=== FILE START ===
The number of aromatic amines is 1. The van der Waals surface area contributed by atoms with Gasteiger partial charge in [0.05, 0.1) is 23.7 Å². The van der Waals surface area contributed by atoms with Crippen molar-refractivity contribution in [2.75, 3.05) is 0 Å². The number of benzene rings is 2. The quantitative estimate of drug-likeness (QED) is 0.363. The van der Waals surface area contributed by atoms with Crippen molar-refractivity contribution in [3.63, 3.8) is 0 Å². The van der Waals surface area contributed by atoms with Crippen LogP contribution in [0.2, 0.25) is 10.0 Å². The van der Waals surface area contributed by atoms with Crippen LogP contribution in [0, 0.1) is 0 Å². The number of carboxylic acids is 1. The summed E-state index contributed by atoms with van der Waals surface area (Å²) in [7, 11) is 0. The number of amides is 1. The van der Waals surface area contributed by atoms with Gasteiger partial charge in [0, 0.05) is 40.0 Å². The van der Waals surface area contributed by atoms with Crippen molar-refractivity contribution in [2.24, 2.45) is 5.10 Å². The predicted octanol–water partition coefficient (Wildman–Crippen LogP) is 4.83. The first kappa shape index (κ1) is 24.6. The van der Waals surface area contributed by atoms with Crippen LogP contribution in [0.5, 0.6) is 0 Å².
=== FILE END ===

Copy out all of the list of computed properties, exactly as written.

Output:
The number of aromatic amines is 1. The van der Waals surface area contributed by atoms with Gasteiger partial charge in [0.05, 0.1) is 23.7 Å². The van der Waals surface area contributed by atoms with Crippen molar-refractivity contribution in [2.75, 3.05) is 0 Å². The number of benzene rings is 2. The quantitative estimate of drug-likeness (QED) is 0.363. The van der Waals surface area contributed by atoms with Crippen molar-refractivity contribution in [3.63, 3.8) is 0 Å². The van der Waals surface area contributed by atoms with Crippen LogP contribution in [0.2, 0.25) is 10.0 Å². The van der Waals surface area contributed by atoms with Crippen LogP contribution in [0, 0.1) is 0 Å². The number of carboxylic acids is 1. The summed E-state index contributed by atoms with van der Waals surface area (Å²) in [7, 11) is 0. The number of amides is 1. The van der Waals surface area contributed by atoms with Gasteiger partial charge in [0, 0.05) is 40.0 Å². The van der Waals surface area contributed by atoms with Crippen molar-refractivity contribution in [2.24, 2.45) is 5.10 Å². The predicted octanol–water partition coefficient (Wildman–Crippen LogP) is 4.83. The first kappa shape index (κ1) is 24.6. The van der Waals surface area contributed by atoms with Crippen LogP contribution in [0.5, 0.6) is 0 Å².